Jaman seemed to be doing everything right.
- Help film makers distribute movies over the internet…
- Give viewers tools to publish their preferences and help filter content matching their tastes…
- Support buy, rent and free distribution… Support online viewing, download, and even on TIVO…
- Layer multiple levels of social engagement and help viewers connect with other viewers with similar interests…
For many people working in the online video world, we saw Jaman as a guiding light. So why did they fail?
Let’s first start by asking what the likely assumptions were about their customers;
People find it difficult to discover, buy and watch independent [non-mainstream] movies [over the internet].
There is only one fundamental assumption that drives the business and around which the service is oriented. However, if you think about it, the market they are playing in already exists.
If you go to Netflix, Amazon, Blockbuster or into your local video rental shop, you will find much of the same choice of video alongside mainstream [heavily marketed] titles, albeit the brick and mortar shops are lacking in rich context with no indicators of quality like reviews and ratings.
It’s clear that Jaman are competing in an existing market (independent movies on DVD) and differentiating with ease of access over the internet and enhanced tools for discovery. Consider the market for independent film on DVD is relatively small (8% rentals and 16% sales), and maybe Jaman can help grow the market size, but ultimately they are competing for viewers where viewer demand is relatively low, 84-92% of people are viewing mainstream titles.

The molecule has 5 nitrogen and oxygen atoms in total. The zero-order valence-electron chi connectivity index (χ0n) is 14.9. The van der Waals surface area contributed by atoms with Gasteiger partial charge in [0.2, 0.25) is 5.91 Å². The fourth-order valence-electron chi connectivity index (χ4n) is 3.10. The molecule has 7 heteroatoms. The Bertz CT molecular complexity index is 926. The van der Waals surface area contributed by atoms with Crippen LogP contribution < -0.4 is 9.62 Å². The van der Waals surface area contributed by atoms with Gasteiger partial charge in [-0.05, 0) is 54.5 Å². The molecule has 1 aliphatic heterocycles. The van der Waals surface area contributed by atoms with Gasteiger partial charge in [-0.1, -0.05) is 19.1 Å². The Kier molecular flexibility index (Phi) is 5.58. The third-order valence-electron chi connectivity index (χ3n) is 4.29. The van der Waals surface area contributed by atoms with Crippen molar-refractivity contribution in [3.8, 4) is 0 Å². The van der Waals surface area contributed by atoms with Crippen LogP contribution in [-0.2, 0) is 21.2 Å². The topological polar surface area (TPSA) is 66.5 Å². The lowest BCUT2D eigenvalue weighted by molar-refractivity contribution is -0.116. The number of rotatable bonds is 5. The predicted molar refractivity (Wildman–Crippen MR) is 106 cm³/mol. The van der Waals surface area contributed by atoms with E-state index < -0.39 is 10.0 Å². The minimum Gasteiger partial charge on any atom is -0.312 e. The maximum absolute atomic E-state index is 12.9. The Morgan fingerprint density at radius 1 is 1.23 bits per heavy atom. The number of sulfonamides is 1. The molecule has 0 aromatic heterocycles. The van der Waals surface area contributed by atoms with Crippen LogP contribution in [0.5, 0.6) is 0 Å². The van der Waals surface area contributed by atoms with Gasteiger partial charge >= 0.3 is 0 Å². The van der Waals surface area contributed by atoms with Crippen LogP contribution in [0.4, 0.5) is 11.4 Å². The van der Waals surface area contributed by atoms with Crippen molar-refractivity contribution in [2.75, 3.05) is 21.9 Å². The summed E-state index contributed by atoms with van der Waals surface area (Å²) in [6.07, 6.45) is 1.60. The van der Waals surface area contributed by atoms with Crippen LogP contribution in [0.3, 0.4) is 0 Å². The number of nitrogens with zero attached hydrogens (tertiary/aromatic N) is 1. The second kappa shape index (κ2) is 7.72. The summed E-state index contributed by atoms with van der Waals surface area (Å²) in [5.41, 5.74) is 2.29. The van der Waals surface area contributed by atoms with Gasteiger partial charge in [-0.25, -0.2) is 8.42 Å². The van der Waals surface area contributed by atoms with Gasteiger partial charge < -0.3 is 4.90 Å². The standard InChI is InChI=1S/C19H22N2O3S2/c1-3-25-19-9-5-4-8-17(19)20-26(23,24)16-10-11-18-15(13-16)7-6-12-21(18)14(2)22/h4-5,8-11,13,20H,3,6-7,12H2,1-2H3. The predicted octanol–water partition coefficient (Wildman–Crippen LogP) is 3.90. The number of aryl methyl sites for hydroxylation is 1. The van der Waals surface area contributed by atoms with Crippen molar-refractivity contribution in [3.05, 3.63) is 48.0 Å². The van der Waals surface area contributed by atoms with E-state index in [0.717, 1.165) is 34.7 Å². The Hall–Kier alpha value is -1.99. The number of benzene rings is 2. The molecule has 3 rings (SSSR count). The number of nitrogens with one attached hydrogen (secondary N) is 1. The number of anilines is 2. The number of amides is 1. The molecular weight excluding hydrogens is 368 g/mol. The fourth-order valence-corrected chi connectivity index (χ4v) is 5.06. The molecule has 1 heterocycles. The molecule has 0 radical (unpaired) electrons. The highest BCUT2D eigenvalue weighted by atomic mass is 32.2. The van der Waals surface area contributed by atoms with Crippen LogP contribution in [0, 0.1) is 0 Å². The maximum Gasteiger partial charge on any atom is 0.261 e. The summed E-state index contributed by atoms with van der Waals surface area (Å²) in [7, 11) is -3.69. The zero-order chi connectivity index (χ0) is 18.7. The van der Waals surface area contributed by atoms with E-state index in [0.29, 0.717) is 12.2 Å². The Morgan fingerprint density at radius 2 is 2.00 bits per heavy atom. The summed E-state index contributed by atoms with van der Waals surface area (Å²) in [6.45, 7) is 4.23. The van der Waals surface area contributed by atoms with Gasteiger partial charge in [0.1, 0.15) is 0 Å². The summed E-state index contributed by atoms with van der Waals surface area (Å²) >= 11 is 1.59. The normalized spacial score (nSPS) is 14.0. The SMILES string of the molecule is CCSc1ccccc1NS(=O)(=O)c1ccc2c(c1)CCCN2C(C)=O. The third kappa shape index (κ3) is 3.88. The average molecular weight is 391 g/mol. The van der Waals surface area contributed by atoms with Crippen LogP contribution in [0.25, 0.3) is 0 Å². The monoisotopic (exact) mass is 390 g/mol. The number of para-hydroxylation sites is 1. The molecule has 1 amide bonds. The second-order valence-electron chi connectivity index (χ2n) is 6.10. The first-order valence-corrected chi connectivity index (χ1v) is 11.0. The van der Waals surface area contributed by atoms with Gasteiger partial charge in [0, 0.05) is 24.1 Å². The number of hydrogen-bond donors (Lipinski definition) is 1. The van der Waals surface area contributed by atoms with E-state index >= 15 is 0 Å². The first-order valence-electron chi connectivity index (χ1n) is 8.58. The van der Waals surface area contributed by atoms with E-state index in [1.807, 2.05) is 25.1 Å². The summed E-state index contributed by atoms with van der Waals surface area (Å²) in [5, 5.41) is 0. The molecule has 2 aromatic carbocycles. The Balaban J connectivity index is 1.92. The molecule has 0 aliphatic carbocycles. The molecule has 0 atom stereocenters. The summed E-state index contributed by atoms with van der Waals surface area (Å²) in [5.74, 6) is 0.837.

Like many digital content businesses, the problem isn’t with supply of content, but with demand.
It is no wonder demand is low, people are regularly bombarded with marketing messages about the next big blockbuster, we measure success based on box office takings, celebrity credits, use of special effects, and even movie budgets. Independent film is hidden away in the major movie rental shops. Only those that seek hard, find what they are looking for.
The potential audience lacks knowledge to make a choice to choose alternatives. Knowledge about breadth of choice, about different forms of film, about different ways of telling stories, about film written in languages other than their native tongue, about amazing talent that doesn’t run in the hollywood circles.
Armed with this perspective, should Jaman change their approach to the market? Let’s add a further assumption about their customers from this point of view;
People lack understanding and knowledge about independent movies
Simply put, Jaman needs to deliver a film discovery experience that rocks (these filmmakers talk about their thoughts on discovery). Discovery needs to work for all types of persona, but critically, for the uneducated and uninformed.
If I look at http://www.jaman.com today to see how this need is met, there is a editorial review section but not much else that helps. There is a lot of context being created around the content from an active community but if I am lost to begin with, and not a participant, this wont help me.
I think we are really early in the video space with discovery tools, particularly if the viewer doesn’t know where to start. Some interesting tools I have come across this week are Nanocrowd and IndieFlix.